In an era where the charts are dominated by EDM-stained pop bangers or booming, hip-hop beats, Liam Gallagher has appeared like an oasis in a musical desert.

His debut solo album As You Were sounds more Oasis then even late-era Oasis managed. And it's good. Really good.

Like Oasis, Gallagher's completely unashamed about nicking from the greats - a riff here, an outro there, a lyric everywhere - but his blatant cribbing works in his favour. It gives As You Were an unusual double whack of pleasing familiarity, hitting you with its classic 60s rock influence and the nostalgia of the 90s Brit-pop era that was so inspired by it.

Gallagher remains one of rock's great vocalists. His voice a potent combo of Johnny Rotten sneer and John Lennon's melodic character. He can get down and dirty (Greedy Soul) or send a chorus soaring into the stratosphere (the Beatles-esque, lighters-in-the-air brilliance of For What It's Worth). He deploys his rock swagger on stompers I Get By and lead single Wall Of Glass but his secret weapon has always been the vulnerability he's able to sell on the slower numbers, like album highlight Paper Crown and the Rubber Soul-ish When I'm In Need.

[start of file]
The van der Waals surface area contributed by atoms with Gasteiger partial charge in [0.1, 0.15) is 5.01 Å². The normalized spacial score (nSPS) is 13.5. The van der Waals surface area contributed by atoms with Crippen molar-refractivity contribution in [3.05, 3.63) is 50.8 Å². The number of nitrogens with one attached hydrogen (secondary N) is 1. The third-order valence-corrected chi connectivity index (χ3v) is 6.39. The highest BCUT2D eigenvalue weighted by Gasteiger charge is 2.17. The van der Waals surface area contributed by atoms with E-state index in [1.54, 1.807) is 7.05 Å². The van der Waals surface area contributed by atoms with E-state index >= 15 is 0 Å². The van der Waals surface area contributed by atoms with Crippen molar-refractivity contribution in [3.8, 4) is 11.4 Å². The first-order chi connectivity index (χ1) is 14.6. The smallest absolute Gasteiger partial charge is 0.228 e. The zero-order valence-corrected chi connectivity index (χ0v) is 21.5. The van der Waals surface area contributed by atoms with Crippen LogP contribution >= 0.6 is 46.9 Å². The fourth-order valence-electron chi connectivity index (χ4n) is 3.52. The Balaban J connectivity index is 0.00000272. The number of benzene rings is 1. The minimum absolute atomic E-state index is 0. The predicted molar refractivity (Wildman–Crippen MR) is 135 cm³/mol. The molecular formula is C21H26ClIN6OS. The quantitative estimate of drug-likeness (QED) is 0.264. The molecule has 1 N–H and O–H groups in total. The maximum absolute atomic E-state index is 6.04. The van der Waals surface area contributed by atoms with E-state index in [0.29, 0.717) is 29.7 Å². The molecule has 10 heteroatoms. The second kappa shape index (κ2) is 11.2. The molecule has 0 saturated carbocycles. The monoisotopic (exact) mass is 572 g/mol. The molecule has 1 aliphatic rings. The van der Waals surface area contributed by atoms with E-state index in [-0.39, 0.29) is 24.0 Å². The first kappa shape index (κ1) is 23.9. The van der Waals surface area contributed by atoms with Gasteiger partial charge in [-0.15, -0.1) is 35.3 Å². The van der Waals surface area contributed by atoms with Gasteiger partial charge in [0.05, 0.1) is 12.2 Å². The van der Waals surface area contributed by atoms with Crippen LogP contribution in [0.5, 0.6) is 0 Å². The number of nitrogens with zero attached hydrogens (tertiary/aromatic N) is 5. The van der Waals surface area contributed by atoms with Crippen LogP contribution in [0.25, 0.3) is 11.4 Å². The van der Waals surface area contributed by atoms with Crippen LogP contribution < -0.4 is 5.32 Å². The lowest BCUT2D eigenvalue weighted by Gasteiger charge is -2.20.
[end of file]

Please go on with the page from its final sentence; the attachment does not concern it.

There's no arguing that Gallagher's recreated the hey-day of Brit-pop for his debut but he's stuck to the Oasis template a little too slavishly. For all its squawking feedback and distorted guitars, super-producer Greg Kurstin has made things a little too polished, a little safe. Every sound is in its right place, all its sharp edges blunted.


But Gallagher's not interested in reinventing the wheel here. He's simply doing what he does best. Being a true rock 'n' roll star. The difference being that for the first time in a long time he finally has the songs to back him up.


Liam Gallagher


As You Were


Warner Bros.


Gallagher's debut is the best Oasis album since

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